Want to make a decision in the next couple days. Any suggestions would be so appreciated! Has the Max Care or Added Care plus ever come in handy for anyone??

(Sorry if I overloaded with information)

Thanks you,
-Wayne
As a retired F and I person from a dealership, here are a few thoughts.

1. Most modern cars have very few mechanical engine or transmission failures if proper maintenance is done and the vehicle is not abused. However, a full coverage extended warranty also covers almost all of the electronic components as well. This is were they usually pay off. Even a seemingly small repair of an electronic component can reach the realm of serious money. Most vehicles factory warranty for these components ends at 36/36000. Price a sunroof motor replacement.......about $1200....that cool Uconnect.....about $1500. And in most cases, dealerships honor the warranties. No more taking your dream car to the corner shade tree or chain store (Pepboys or Goodyear) because the dealer charges too much. The warranty company pays the higher price for you.

2. Be sure that the warranty company that they are selling is reputable. Either buy the factory backed warranty or research the third party warranties. There are some large third party warranty companies that are just as good as the factory (Fidelity and Zurich to name a couple), but also some lousy ones as well.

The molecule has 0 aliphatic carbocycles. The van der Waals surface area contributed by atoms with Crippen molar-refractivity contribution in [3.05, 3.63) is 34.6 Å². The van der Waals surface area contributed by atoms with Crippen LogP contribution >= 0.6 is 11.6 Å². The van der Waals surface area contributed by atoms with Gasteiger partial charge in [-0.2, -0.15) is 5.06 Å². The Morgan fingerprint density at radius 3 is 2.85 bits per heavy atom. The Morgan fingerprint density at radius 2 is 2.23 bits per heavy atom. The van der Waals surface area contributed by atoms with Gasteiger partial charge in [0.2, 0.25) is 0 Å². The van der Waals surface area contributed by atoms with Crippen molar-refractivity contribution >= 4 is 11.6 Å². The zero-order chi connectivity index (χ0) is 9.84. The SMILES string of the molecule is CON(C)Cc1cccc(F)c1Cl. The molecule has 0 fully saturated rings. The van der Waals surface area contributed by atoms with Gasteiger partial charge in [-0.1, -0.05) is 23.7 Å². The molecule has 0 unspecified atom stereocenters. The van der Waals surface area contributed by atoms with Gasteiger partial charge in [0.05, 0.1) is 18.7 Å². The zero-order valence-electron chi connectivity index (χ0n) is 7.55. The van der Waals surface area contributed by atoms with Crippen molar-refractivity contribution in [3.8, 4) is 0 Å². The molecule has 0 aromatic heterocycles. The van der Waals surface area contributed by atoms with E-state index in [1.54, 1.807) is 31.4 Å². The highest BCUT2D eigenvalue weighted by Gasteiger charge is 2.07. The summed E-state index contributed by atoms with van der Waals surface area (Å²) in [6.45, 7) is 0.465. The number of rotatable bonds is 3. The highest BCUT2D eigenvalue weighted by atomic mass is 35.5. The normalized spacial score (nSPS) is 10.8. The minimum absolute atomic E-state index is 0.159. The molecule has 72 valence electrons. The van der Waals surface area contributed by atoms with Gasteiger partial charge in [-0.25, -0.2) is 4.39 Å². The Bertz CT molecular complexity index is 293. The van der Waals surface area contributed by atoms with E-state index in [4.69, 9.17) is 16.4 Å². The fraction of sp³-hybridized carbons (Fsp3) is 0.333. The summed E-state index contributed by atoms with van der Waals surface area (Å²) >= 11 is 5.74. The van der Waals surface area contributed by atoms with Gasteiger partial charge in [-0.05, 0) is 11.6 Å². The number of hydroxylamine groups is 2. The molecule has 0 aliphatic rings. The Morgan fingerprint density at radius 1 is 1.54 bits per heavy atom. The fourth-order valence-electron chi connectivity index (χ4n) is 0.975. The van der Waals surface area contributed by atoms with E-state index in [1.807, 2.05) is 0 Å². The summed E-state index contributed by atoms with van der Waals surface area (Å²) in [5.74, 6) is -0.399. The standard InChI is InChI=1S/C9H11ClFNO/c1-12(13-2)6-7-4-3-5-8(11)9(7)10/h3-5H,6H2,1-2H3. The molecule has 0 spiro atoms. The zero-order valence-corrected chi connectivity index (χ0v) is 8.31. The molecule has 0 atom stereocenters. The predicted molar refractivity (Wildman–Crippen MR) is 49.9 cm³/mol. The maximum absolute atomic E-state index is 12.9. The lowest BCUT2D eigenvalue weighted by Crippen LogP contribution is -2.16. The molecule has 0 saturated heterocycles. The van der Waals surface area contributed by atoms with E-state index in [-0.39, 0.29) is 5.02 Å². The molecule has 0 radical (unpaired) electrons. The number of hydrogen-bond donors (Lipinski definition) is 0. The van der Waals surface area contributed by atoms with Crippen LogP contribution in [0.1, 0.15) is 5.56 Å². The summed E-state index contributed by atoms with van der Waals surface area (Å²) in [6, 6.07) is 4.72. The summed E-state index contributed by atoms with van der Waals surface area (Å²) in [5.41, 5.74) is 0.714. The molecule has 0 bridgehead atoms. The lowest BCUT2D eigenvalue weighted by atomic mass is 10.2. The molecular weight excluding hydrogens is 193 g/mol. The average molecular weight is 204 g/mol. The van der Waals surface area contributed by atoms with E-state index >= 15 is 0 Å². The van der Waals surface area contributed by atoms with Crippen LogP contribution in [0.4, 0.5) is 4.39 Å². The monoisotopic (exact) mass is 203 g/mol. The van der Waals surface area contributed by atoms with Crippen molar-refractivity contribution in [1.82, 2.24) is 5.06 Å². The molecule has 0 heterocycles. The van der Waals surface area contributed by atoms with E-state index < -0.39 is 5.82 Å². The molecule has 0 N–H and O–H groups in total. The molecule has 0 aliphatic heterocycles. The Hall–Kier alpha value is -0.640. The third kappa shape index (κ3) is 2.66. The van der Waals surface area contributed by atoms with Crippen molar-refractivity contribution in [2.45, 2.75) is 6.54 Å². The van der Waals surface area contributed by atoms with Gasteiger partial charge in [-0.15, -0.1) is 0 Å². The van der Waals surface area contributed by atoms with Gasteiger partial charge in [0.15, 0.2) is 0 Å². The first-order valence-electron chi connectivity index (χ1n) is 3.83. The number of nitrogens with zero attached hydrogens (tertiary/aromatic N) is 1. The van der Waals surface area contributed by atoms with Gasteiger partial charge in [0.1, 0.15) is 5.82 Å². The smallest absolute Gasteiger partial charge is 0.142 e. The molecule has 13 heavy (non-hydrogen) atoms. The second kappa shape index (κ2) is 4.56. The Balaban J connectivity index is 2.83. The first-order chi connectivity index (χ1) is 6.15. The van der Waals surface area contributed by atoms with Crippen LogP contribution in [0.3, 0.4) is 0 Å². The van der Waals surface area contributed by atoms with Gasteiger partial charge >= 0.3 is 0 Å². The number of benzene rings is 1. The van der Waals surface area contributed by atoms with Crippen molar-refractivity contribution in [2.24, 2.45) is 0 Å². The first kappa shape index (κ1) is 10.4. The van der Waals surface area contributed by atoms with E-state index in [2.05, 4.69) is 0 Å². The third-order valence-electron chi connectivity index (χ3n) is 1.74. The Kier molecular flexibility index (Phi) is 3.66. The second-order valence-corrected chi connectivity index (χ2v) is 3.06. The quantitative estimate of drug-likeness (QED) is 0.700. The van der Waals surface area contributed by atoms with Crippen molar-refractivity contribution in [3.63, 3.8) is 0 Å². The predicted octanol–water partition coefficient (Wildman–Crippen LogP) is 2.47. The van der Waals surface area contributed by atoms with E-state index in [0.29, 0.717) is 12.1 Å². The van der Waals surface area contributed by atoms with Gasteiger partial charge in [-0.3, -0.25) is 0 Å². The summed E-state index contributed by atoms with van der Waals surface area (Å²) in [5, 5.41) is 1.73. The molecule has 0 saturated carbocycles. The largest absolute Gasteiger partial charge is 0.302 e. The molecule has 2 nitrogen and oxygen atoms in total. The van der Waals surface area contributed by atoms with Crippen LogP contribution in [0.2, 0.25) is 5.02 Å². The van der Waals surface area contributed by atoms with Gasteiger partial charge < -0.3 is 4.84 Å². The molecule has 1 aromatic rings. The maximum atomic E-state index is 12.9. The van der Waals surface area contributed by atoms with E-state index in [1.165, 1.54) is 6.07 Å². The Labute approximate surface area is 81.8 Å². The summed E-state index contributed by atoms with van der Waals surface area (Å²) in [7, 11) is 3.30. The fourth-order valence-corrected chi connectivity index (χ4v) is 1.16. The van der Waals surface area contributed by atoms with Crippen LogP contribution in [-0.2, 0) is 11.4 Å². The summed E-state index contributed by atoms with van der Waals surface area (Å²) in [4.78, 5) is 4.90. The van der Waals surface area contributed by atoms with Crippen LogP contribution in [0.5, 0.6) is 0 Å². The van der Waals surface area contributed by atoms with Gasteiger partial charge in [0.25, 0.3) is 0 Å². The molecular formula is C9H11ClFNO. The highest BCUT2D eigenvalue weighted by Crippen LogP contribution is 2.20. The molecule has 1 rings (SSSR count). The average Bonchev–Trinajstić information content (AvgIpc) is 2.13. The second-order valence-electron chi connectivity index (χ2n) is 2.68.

3. Unless you live is a state that mandates the maximum markup that a dealer can charge, most dealers have a significant markup in their warranties. Be sure to NEGOTIATE. Unless you live is a regulated state, they definitely can. If they say otherwise, they are lying.

4. Talk to the people who know the warranties the best...the Service Department Service Advisors. They can tell you if the warranty company is pretty aggreable or a pain in the ass to work with. No company has a prefect record, but some are way better than others.

5. I recently purchased a 2021 Challenger Scat Pack WB with a manual trans. My Platinum Coverage (Full Coverage) warranty was $2800 with a $100 deductable for 8 years or 100,000 miles. I live in a state that regulates the dealer markup to $300 over dealer cost.

6. As a general rule, I recommend the warranties if the company is reputable, price is reasonable, and you have a good dealer to take your vehicle to.

Hope this helps.

Jim
 

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2018 Scat Pack SHAKER in Plum Crazy- GONE :-(
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Where you guy find these Mopar warranties for such high miles? I have been using jeepfactorywarranty.com for last 2 cars and they only do cars 4 years or newer and up to 75k miles I believe. It's direct Mopar warranty have not had to use it yet on the Durango and just purchased for the Challenger but I rather have one than not.
I was emailing Chrysler Warranty Direct. Last summer, they gave me a quote on my 2012 Jeep Grand Cherokee with 99K miles. I thought about it, but rolled the dice, we'll see what they stop on in a couple years.